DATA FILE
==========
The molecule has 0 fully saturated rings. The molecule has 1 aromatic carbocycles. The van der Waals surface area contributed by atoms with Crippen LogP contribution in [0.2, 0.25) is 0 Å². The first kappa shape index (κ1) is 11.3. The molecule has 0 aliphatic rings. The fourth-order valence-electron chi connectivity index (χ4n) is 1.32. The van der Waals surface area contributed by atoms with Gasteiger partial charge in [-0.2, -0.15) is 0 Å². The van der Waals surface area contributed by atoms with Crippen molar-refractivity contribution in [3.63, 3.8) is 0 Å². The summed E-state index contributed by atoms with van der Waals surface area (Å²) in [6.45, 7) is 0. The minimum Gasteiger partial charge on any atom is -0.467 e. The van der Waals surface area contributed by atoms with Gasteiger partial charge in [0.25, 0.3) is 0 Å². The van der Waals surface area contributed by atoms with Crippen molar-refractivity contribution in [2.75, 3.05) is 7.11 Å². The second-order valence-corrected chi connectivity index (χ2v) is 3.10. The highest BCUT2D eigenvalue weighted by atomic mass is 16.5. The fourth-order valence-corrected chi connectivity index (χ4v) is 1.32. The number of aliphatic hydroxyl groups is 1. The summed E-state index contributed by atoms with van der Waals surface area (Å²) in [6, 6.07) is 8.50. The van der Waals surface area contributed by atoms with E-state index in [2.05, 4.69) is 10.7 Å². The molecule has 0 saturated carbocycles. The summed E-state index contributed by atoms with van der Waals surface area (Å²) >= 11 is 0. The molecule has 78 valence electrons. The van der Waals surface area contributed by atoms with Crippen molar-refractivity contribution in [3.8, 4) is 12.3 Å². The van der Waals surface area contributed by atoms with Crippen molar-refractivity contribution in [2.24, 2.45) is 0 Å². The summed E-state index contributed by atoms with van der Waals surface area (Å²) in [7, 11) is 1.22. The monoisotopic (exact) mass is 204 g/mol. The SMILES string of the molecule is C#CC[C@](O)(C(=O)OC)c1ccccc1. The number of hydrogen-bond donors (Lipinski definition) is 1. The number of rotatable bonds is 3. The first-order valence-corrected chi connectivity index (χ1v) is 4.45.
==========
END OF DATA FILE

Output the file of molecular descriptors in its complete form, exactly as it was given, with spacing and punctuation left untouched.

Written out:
The molecule has 0 fully saturated rings. The molecule has 1 aromatic carbocycles. The van der Waals surface area contributed by atoms with Crippen LogP contribution in [0.2, 0.25) is 0 Å². The first kappa shape index (κ1) is 11.3. The molecule has 0 aliphatic rings. The fourth-order valence-electron chi connectivity index (χ4n) is 1.32. The van der Waals surface area contributed by atoms with Gasteiger partial charge in [-0.2, -0.15) is 0 Å². The van der Waals surface area contributed by atoms with Crippen molar-refractivity contribution in [3.63, 3.8) is 0 Å². The summed E-state index contributed by atoms with van der Waals surface area (Å²) in [6.45, 7) is 0. The minimum Gasteiger partial charge on any atom is -0.467 e. The van der Waals surface area contributed by atoms with Gasteiger partial charge in [0.25, 0.3) is 0 Å². The van der Waals surface area contributed by atoms with Crippen molar-refractivity contribution in [2.75, 3.05) is 7.11 Å². The second-order valence-corrected chi connectivity index (χ2v) is 3.10. The highest BCUT2D eigenvalue weighted by atomic mass is 16.5. The fourth-order valence-corrected chi connectivity index (χ4v) is 1.32. The number of aliphatic hydroxyl groups is 1. The summed E-state index contributed by atoms with van der Waals surface area (Å²) in [6, 6.07) is 8.50. The van der Waals surface area contributed by atoms with E-state index in [2.05, 4.69) is 10.7 Å². The molecule has 0 saturated carbocycles. The summed E-state index contributed by atoms with van der Waals surface area (Å²) >= 11 is 0. The molecule has 78 valence electrons. The van der Waals surface area contributed by atoms with Crippen molar-refractivity contribution in [3.8, 4) is 12.3 Å². The van der Waals surface area contributed by atoms with Crippen molar-refractivity contribution in [2.24, 2.45) is 0 Å². The summed E-state index contributed by atoms with van der Waals surface area (Å²) in [7, 11) is 1.22. The monoisotopic (exact) mass is 204 g/mol. The SMILES string of the molecule is C#CC[C@](O)(C(=O)OC)c1ccccc1. The number of hydrogen-bond donors (Lipinski definition) is 1. The number of rotatable bonds is 3. The first-order valence-corrected chi connectivity index (χ1v) is 4.45.